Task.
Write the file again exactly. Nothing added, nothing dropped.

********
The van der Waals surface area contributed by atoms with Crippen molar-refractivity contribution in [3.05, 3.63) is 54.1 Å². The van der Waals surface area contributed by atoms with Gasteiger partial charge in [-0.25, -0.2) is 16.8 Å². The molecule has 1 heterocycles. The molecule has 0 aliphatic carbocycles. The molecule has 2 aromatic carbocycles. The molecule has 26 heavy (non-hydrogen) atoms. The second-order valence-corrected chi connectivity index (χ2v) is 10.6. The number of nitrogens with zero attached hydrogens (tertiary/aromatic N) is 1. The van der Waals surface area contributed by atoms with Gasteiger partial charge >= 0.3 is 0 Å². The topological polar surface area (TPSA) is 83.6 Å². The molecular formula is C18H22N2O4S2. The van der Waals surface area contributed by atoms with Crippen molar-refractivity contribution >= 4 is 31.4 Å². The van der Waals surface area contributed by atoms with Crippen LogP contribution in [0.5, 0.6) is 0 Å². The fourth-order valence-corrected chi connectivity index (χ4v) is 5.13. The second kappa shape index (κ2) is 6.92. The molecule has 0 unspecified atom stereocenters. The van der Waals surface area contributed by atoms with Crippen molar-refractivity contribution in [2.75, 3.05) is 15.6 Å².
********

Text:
The van der Waals surface area contributed by atoms with Crippen molar-refractivity contribution in [3.05, 3.63) is 54.1 Å². The van der Waals surface area contributed by atoms with Gasteiger partial charge in [-0.25, -0.2) is 16.8 Å². The molecule has 1 heterocycles. The molecule has 0 aliphatic carbocycles. The molecule has 2 aromatic carbocycles. The molecule has 26 heavy (non-hydrogen) atoms. The second-order valence-corrected chi connectivity index (χ2v) is 10.6. The number of nitrogens with zero attached hydrogens (tertiary/aromatic N) is 1. The van der Waals surface area contributed by atoms with Gasteiger partial charge >= 0.3 is 0 Å². The topological polar surface area (TPSA) is 83.6 Å². The molecular formula is C18H22N2O4S2. The van der Waals surface area contributed by atoms with Crippen molar-refractivity contribution >= 4 is 31.4 Å². The van der Waals surface area contributed by atoms with Crippen LogP contribution in [0.5, 0.6) is 0 Å². The fourth-order valence-corrected chi connectivity index (χ4v) is 5.13. The second kappa shape index (κ2) is 6.92. The molecule has 0 unspecified atom stereocenters. The van der Waals surface area contributed by atoms with Crippen molar-refractivity contribution in [2.75, 3.05) is 15.6 Å².